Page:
A protein known mostly for its role in the brain may be a key player in the cardiovascular system as well, according to a Northwestern Medicine study published in Nature.
These findings show that in mice, the Reelin protein promotes cardiac regeneration and repair by reducing cell death after heart injury. Importantly, these findings highlight a new strategy to improve cardiac function after heart attack, according to Guillermo Oliver, PhD, the Thomas D. Spies Professor of Lymphatic Metabolism and senior author of the study.
“Improving proliferation of mammalian cardiomyocytes has so far proven very difficult,” said Oliver, who is also a professor of Medicine in the Division of Nephrology and Hypertension and director of the Center for Vascular and Developmental Biology at the Feinberg Cardiovascular and Renal Research Institute. “Based on this study, reducing cardiomyocyte death could be an alternative approach to improve cardiomyocyte proliferation, and Reelin seems to be very efficient in performing such a job. Furthermore, the use of both strategies simultaneously could provide a synergistic effect.”
Cardiomyocytes, the cells that make up heart muscle, are the most prevalent cell type in the heart. These oblong-shaped cells rhythmically contract and relax, generating force that pumps blood through the heart and out to the rest of the body.
In cardiovascular conditions such as heart disease and heart attack, blood circulates more slowly through the heart or stops altogether. This deprives these cells of oxygen and other essential nutrients, often killing large swathes of cardiomyocytes and leaving scar tissue stretched across the heart.
In adult mammals, cardiomyocytes do not regenerate; Therefore, the heart has little ability to recover heart function after injury. This can leave patients with permanent cardiac function deficits for the rest of their lives, according to Oliver.
Heart disease is a leading cause of mortality in the developed world and many scientists are investigating how to stimulate cardiomyocyte proliferation as a tool to improve cardiac repair, Oliver said. While techniques like stem cells or transplanted cells have been explored in clinical trials, those efforts have proven difficult.
However, these findings from the Oliver laboratory suggest an alternative approach.
Oliver’s laboratory studies the lymphatic vasculature, the network of vessels that transport inflammatory cells all over the body. During the past decade, new functions of the lymphatic system have been uncovered, including roles in obesity, neurological disorders, glaucoma and cardiovascular disease.
In the current study, Xiaolei Liu, PhD, research assistant professor of Medicine in the Division of Nephrology and Hypertension and lead author of the study, started by analyzing mouse models lacking the lymphatic vasculature during embryonic development. Surprisingly, the investigators found that the heart was significantly smaller in these embryos, a consequence of severely reduced cardiomyocyte proliferation and increased cardiomyocyte cell death.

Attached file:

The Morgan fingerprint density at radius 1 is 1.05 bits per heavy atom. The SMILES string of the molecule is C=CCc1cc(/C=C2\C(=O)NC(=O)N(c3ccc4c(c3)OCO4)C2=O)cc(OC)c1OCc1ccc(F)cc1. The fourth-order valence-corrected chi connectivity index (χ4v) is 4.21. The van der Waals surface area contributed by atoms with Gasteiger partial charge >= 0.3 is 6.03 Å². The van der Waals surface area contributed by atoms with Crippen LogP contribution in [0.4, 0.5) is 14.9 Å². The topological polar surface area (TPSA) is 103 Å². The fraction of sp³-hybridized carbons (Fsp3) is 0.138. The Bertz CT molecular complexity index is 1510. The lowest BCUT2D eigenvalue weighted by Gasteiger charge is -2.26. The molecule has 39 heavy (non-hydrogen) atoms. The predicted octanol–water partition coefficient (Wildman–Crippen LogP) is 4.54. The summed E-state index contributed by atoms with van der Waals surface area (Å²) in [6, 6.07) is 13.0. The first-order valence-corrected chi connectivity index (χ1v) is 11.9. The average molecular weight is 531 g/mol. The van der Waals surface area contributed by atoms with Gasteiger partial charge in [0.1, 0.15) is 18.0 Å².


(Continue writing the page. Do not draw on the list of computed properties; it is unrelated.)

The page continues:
“This was the first indication that lymphatics are required for embryonic cardiomyocyte proliferation and heart growth,” Oliver said.
Using proteomic analysis, the scientists identified Reelin — a protein secreted from lymphatic cells — as a factor required for cardiomyocyte proliferation and heart growth. Next, they used another mouse model, this time without Reelin. They found that cardiac regeneration and function is impaired in young mice after cardiac injury.
“In mice, heart regeneration is possible until day seven after birth. Afterwards, that ability is gone as cardiomyocytes cannot proliferate any longer,” Oliver said. “Our results showed that without Reelin, cardiac regeneration and function after heart attack is severely impaired in these young pups.”
It appeared that Reelin was important for cardiac regeneration, so Liu took the study one step further: In normal adult mice, they induced heart attacks, then embedded recombinant Reelin protein into the heart. Weeks later, these mice experienced improved cardiac repair and function.
Critically, the investigators also found that Reelin was not boosting production of new cardiomyocytes — instead, it was preserving cardiomyocytes that might otherwise die.
“This was very exciting,” Liu said. “We were surprised this worked in adult mice, and it lead us down this whole different path.”
In the future, Oliver said he hopes to study this further, hopeful that it might produce an effective therapy for improving heart function after injury.
“I’m pretty confident this could be a valuable alternative approach to follow in various cardiovascular diseases. Many laboratories are trying to improve cardiac function by boosting proliferation, but we believe that reducing cardiomyocyte cell death could lead to possible paths to improve cardiac regeneration and cardio-protection,” Oliver said. “We believe that in the future, the use of this protein could hopefully improve cardiac function after injury in affected individuals.”
Oliver is also a member of the Robert H. Lurie Comprehensive Cancer Center of Northwestern University.
This work was supported by National Institutes of Health grants RO1HL073402-16, T32 GM00806, HL63762, and NS093382; American Heart Association grants 18CDA34110356 and 5T32HL134633; a grant from the Spanish Ministry of Education, Culture and Sports; an EMBO Short-Term Fellowship; Leducq grant TNE-17CVD; an RD16/0011/0019 grant from the Spanish Ministry of 35 Science, Innovation, and Universities; grants VEKOP-2.3.2-16-2016-00002, NVKP_16-2016-1-0039 and Higher Education Institutional Excellence Program of the Ministry for Innovation and Technology in Hungary within the framework of the Molecular Biology thematic program of the Semmelweis University.